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Links and Bibliography


Basic information about Great Cormorants and their ecology Pan-European projects about cormorant-fish interactions
Organisations with main focus on research
  • ICES review of literature about the impact of cormorants on fisheries in Europe.
  • The home page of IUCN/Wetlands International Cormorant Research Group.

Notes from European Parliament

European stakeholders’ organisations

The following stakeholders’ organisations are members of the Stakeholders’ Liaison Group under the EU project ‘Sustainable Management of Cormorant Populations’ with the acronym ‘CorMan’. Some of these organisations have material about cormorants, cormorant-fish-fisheries interactions as well as position statements.

Welcome to the CorMan Bibliography

What is the Bibliography?

Here you can find a Bibliography that includes a regularly updated, searchable, catalogue of cormorant-related scientific publications. As such, this Bibliography does not contain everything that has ever been written about the birds – instead it focuses on so-called “peer-reviewed” articles, usually only easily-available to researchers.Peer review (also known as ‘refereeing’) is the process of subjecting an author's scholarly work, research, or ideas to the scrutiny of others who are experts in the same field. This very important ‘quality control’ process is carried out by independent referees before a paper describing research work is published in a journal.

This process encourages authors to meet the accepted standards of their discipline and prevents the dissemination of irrelevant findings, unwarranted claims, unacceptable interpretations, and personal views. Peer-reviewed papers are basically the ‘currency’ used by academics to describe their work, test out hypotheses and communicate with other researchers – the refereeing process working to ensure that what is written is credible and underpinned by data and other information. Publications that have not undergone peer review are at risk of being regarded with suspicion by scholars and professionals. For this reason (and also the insurmountable number of such texts), this Bibliography does not include non-academic literature such as many books, magazine, local journals and newspaper articles and web-based writing. Such material is certainly not necessarily wrong or irrelevant but it has not undergone a similar form of independent scrutiny.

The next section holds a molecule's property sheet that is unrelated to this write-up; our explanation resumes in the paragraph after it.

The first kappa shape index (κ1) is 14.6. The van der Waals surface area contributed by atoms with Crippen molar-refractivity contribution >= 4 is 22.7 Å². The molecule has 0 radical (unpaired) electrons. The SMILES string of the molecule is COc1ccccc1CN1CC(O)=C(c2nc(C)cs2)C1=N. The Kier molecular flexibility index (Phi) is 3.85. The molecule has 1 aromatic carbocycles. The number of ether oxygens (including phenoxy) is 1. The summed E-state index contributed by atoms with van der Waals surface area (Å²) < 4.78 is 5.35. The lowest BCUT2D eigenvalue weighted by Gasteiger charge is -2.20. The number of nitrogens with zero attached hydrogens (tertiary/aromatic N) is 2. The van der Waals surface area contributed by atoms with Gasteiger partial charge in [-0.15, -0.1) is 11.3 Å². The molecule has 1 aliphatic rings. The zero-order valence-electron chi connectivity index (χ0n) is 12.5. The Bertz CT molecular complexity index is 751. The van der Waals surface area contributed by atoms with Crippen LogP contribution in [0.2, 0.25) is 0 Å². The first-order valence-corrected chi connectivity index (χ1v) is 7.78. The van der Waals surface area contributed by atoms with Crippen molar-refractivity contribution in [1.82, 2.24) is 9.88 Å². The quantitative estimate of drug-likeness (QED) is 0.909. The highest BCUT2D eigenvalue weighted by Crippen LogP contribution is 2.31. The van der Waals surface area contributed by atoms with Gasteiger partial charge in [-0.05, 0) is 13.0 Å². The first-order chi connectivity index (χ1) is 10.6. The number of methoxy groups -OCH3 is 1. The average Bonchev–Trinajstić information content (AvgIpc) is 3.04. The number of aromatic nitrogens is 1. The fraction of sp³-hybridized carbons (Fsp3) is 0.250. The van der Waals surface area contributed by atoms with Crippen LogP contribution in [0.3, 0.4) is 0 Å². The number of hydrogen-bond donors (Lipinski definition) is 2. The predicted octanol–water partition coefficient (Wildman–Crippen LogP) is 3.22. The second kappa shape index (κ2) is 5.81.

What does the Bibliography contain?

The Bibliography is mainly created by referring to several reference databases commonly used by researchers. The Bibliography focuses on studies of the Great Cormorant (Phalacrocorax carbo) in Europe but, for example, a large number of studies of the very similar Double-crested Cormorant (P. auritus) in North America are also included.

As well as including ca. 3,000 specific scientific papers, the Bibliography also includes other scholarly articles, all of which will have undergone some form of peer-reviewing. To date, the Bibliography also includes some articles published in (a) selected relevant journals such as The Wetlands International Cormorant Research Group Bulletin, (b) reports published by research institutes and universities, (c) offical Conference Papers in proceedings volumes, (d) some books and (e) some Masters and PhD dissertations.

How do I search the Bibliography?

Users of the Bibliography can search for specific publications by typing the relevant words into the ‘Search Term’ box. You may search in an attempt to find publications:

  • By a certain author. Write the name of the author, e.g. ‘russell, I’ for ‘Ian C. Russell’.
  • About a specific topic. Choose a word that you think might be in the title of the publication or in the abstract (abstracts, short summaries, are not included for all references). You could, for example, write ‘organochlor’ if searching for publications including information about cormorants and ‘organochlorines’.

You can also choose to limit your search to a certain type of documents: The drop-down menu in the ‘Document Type’ box gives the different categories provided by the search tool. Users can also restrict documents by the language they are written in, and request abstracts and/or the title of the document in its original language (if available).